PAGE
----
US 2630305 A
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Description (OCR text may contain errors)
March 3, 1953 R. c. SCOFIELD ET AL 2,630,305
TOWER PACKING Filed April 29, 1949 3 Sheets-Sheet l INVENTORS. 1 Z1 I fqyzzzoz'zadjcofz'eld Jsef ffr'alze :9-
March 3, 1953 R. c. SCOFIELD ETAL 2,630,305
TOWER PACKING Filed April 29, 1949 I 5 Sheets-Sheet 2 IN V EN TORS fay? azza' cofl'eld Josef fire/2e March 3, 1953 R. c. SCOFIELD ET AL 2,630,305
TOWER PACKING Filed April 29, 1949 s Sheets-Sheet 5 Patented Mar. 3, 1953 UNITED STATES PATENT OFFICE TOWER PACKING Raymond C. Scofield, La Marque, and Josef Krah, Texas City, Tex, assignors to, Pan, American Refining Corporation, Iexas City,
Tex a corporation of Delaware.
Application April 29, 1949, Serial No. 90,286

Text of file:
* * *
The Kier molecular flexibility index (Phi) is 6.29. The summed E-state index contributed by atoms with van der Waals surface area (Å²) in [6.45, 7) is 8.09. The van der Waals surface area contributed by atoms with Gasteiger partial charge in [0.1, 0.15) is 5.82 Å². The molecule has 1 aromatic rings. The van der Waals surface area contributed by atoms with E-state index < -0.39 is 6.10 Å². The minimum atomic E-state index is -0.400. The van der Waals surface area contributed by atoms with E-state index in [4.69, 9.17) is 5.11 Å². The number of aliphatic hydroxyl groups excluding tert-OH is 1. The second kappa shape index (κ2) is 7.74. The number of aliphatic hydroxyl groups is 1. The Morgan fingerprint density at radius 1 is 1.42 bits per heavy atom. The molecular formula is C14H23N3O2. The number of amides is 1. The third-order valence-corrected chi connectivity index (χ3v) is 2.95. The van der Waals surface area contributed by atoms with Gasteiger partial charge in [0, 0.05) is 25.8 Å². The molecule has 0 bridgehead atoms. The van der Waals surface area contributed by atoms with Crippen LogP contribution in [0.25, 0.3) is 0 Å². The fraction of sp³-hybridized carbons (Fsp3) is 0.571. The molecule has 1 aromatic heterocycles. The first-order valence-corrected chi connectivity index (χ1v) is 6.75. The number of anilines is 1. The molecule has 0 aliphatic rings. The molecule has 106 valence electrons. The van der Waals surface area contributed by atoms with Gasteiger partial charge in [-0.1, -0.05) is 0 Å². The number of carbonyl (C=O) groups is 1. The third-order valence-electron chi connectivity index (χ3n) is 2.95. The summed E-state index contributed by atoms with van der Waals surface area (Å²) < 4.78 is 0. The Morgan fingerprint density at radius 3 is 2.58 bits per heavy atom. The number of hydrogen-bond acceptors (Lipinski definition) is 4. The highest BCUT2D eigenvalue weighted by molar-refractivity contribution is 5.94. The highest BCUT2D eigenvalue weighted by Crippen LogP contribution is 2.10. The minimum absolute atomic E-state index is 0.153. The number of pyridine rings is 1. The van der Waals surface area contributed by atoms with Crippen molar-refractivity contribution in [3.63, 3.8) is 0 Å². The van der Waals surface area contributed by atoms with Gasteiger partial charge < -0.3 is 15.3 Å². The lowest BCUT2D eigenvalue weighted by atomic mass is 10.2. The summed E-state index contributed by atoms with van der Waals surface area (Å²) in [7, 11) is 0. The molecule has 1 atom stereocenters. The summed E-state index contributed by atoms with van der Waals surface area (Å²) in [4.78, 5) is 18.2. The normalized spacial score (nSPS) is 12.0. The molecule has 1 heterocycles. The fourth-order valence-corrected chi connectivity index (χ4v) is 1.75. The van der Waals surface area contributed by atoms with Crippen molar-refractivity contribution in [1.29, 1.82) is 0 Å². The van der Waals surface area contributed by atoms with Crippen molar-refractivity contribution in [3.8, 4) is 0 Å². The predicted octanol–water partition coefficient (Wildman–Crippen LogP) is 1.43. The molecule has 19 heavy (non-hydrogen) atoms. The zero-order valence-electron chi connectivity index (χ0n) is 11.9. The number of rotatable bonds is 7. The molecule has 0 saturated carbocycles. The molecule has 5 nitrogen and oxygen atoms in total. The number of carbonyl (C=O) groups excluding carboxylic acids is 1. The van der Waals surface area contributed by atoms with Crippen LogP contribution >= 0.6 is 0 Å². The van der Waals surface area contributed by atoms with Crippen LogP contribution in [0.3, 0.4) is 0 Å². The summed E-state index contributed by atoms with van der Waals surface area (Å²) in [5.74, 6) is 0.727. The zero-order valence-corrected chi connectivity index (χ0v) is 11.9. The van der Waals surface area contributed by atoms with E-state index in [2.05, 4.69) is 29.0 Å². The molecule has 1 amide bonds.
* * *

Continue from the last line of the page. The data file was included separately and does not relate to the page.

' rality of transverse cells, and more particularly I 2 perimposed foraminous packing units defining a plurality of generally symmetrical cells bounded by multi-layers of non-filming meshed structures to provide a repeatedly divided path for the liquid the invention is an improvement on that dedownwardly and laterally andatortuous but conscribed and claimed in a copending Scofield aptinuous path upwardly for the gasiform material. plication S. N. 713,333, filed November 30, 1946, The flow behavior and contact efiiciency of the which is now Patent Number 2,470,652 dated May packing of the type to Which this invention re- 17 1949 lates is, however, influenced by several character- A primary object of this invention is to proistics of the packing. Thus, the number of vide a method and means for contacting vapors foraminous sheets comprising the individual and liquids which is particularly adapted for mate, the slope of the ridges and troughs, and large diameter commercial construction and the amplitude of the undulating mats are correwherein substantially the entire cross-sectional lated to attain the optimum operation. For fracarea of the column is effective as a region for such tionation operations normally carried out at atcontacting. Another object of the invention is mospheric pressure an overall height of about to provide a prefabricated packing of simple and four inches is appropriate, the sides forming an inexpensive construction, and which is substanangle with the horizontal in the rang of from tially self-supporting for considerable heights. 40 to 50 degrees. For relatively higher liquid A further object of this invention is to provide a 20 loadings such as are encountered in elevated method and means for suppo ti g p rp pressure operation somewhat better performance undulating mats in aligned relation without 0bmay be obtained by increasing the angle with structing the flow of vapors and liquids through the'horizontal to a value in the range of from the packing. An additional object of this inven- 40 to '75 degrees. For relatively lower liquid tion is to provide positive means for maintaining loadings such as are encountered in vacuum opthe superposed undulating mats in capillary coneration the performance is improved by reductact so as to define a multiplicity of cells. ing the angle with the horizontal to a value in further object of the invention is to provide a the range of from 25 to 50 degrees. These ampliself-supporting packing which can be employed tudes and slopes change when the packing mats in the modification of existing towers. These and are deformed and if the mats are not aligned other objects of the invention will become approperly the cells may be by-passed and the flow parent to those skilled in the art as the descripof liquid may be erratic. Accordingly, the quadtion of the invention proceeds. rilateral cages are of such shape as to define the The objects of this invention are attained by cells between the adjacent undulating mats and disposing a plurality of quadrilateral skeleton maintain the walls of the cells at an angle of cages within the cells defined by the superposed between 25 and 75 degrees with the horizontal, undulating mats. These quadrilateral skeleton i. e. at these angles, with the plane of contact cages prevent the deformation of the lower mats between the adjacent mats. by the weight of the upper mats and also posi- A packing unit or mat may comprise multiple tion adjacent mats so that the troughs of the layers of self-supporting non-filming meshed upper mat are aligned with the ridges of the low structures shaped to provide inclined surfaces on er mat. To assure positive contact along the the upper and lower boundaries of the mat. ridges and troughs when the aligning quadri- More particularly, these units may comprise a lateral skeleton cages are in place, tie rods are plurality of inter-locking or integral elements provided which pass through the multiplicity of comprising filaments or strands of'metal, plastics, mats and compress the packing and force the plastic impregnated fabric mesh and the like; We mats in close engagement with each other along prefer, however, to employ sheetsof foraminous th troughs and ridges and with the quadrilateral materials such as hardware cloth, wire screening, skeleton cages therebetween. By this comb-inaexpanded metal lath and the like. The size of tion of quadrilateral skeleton cages and tie rods, the foramina is important and should be such it is possible to use mats of variable shape and to fabricate them with, greater tolerances than was possible heretofore.